Boris Johnson faces legal action over alleged threat to ‘levelling up’ funds

‘Shocking stuff’: Pressure on MPs over sleaze vote could be criminal, says campaigning law group

Andrew Woodcock
Political Editor
Friday 26 November 2021 10:33 GMT
Owen Paterson broke lobbying rules, Boris Johnson admits

Boris Johnson is facing legal action over reported threats to withhold “levelling up” cash from the constituencies of Conservative MPs who refused to back his botched attempt to help an ally avoid punishment for sleaze.

In the wake of this month’s Commons vote on the Owen Paterson case, there were reports of backbench Tories being warned by whips that their areas would lose government funding if they failed to back the prime minister.

The Good Law Project described the alleged threats at the act of “mobsters”, and wrote a letter to levelling up secretary Michael Gove demanding the release of any internal communications, texts or emails relating to them.

In a letter before action, the campaigning legal group - which has also taken cases over alleged misconduct in the award of PPE contracts to Tory contacts - warned Mr Gove that it was ready to go to court.

In a statement announcing its move, the GLP described the allegations of financial pressure on MPs as “shocking stuff” which had not been denied by ministers.

“Not only does it undermine parliament and weaken MPs’ independence, if true, the allegations are in the realms of criminal offence,” said the group.

“Threatening to cut off funding for local communities to force MPs to vote to save a disgraced MP also reveals the truth behind what the government likes to style as ‘levelling up’.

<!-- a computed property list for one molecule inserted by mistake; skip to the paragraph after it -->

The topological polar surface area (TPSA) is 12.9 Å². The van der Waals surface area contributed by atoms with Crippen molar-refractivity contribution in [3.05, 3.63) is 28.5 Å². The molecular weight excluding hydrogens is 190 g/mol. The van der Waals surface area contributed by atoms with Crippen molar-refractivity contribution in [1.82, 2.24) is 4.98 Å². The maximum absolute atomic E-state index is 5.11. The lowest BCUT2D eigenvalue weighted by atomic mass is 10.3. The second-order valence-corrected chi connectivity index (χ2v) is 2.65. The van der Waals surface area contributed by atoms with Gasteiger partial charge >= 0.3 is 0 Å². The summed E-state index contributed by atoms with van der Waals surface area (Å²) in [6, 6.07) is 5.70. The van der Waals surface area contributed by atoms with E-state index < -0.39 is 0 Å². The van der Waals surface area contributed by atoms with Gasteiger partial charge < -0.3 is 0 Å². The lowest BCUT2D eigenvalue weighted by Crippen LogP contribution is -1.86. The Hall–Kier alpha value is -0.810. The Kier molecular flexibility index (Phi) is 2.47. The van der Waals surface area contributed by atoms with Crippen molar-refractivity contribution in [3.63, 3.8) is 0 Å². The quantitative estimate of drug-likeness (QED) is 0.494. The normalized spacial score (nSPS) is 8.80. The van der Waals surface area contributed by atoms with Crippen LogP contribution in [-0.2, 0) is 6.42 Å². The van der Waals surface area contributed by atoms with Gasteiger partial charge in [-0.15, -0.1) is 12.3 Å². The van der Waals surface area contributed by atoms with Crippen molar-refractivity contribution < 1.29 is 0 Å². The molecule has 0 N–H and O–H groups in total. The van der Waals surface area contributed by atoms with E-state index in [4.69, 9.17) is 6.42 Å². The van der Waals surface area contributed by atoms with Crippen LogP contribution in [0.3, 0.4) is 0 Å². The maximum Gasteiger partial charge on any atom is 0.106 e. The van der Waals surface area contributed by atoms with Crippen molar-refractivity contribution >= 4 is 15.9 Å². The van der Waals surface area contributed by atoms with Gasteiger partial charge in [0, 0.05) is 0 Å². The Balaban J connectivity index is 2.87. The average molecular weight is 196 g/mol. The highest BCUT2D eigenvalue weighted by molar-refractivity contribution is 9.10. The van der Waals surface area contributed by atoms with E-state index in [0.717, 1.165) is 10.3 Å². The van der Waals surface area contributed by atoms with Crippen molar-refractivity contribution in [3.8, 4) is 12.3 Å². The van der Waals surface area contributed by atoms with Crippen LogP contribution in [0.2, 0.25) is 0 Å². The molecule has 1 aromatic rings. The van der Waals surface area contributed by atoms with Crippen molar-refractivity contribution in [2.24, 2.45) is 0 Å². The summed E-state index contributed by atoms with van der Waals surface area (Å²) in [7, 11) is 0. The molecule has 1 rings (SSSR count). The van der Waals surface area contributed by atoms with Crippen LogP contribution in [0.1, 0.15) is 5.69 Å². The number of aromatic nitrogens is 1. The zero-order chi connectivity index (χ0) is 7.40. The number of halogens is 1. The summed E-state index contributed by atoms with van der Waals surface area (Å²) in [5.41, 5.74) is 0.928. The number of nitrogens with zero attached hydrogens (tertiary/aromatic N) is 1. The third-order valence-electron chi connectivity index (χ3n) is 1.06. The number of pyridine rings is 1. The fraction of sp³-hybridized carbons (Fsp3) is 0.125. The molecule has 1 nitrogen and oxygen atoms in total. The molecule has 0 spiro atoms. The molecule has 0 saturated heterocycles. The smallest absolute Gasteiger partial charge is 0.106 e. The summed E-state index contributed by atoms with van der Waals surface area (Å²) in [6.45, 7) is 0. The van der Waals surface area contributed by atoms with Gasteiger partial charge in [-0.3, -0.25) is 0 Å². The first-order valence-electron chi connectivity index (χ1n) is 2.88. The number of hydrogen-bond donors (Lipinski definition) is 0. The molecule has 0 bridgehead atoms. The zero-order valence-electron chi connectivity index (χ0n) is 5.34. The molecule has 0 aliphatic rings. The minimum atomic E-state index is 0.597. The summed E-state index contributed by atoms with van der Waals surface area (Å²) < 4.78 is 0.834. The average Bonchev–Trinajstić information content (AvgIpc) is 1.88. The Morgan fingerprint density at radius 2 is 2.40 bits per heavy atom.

“As always, it’s people from hard-up communities who end up paying the price.”

The Project said it was challenging Mr Gove to deny that the alleged conduct happened and to stop future threats of this kind.

“The reports suggest a very serious misuse of public money, in the realms of criminal conduct, by or for the prime minister,” said the statement. “We will not stand by and watch.”

Mr Johnson won the 3 November vote by 250 to 232, but his majority was much reduced by dozens of abstentions, as well as 13 rebels who voted against.

A furious backlash forced him into a humiliating U-turn the following morning, and he later admitted he had “crashed the car into a ditch”.

Many Tories, particularly younger MPs and those from Red Wall seats in the North and Midlands, complained at being dragooned into unwillingly supporting a colleague who had been found guilty by the Commons Standards Committee of breaching parliamentary rules by lobbying on behalf of companies paying him more than £100,000 a year.

One backbencher was reported as saying MPs were told “they would lose funding for their constituency” if they failed to vote with the PM.

Paterson later resigned as an MP, avoiding the 30-day suspension recommended by the committee and triggering a by-election in his North Shropshire seat.

There was no immediate response from Mr Gove’s Department for Levelling Up, Housing and Communities to The Independent’s request for a comment.

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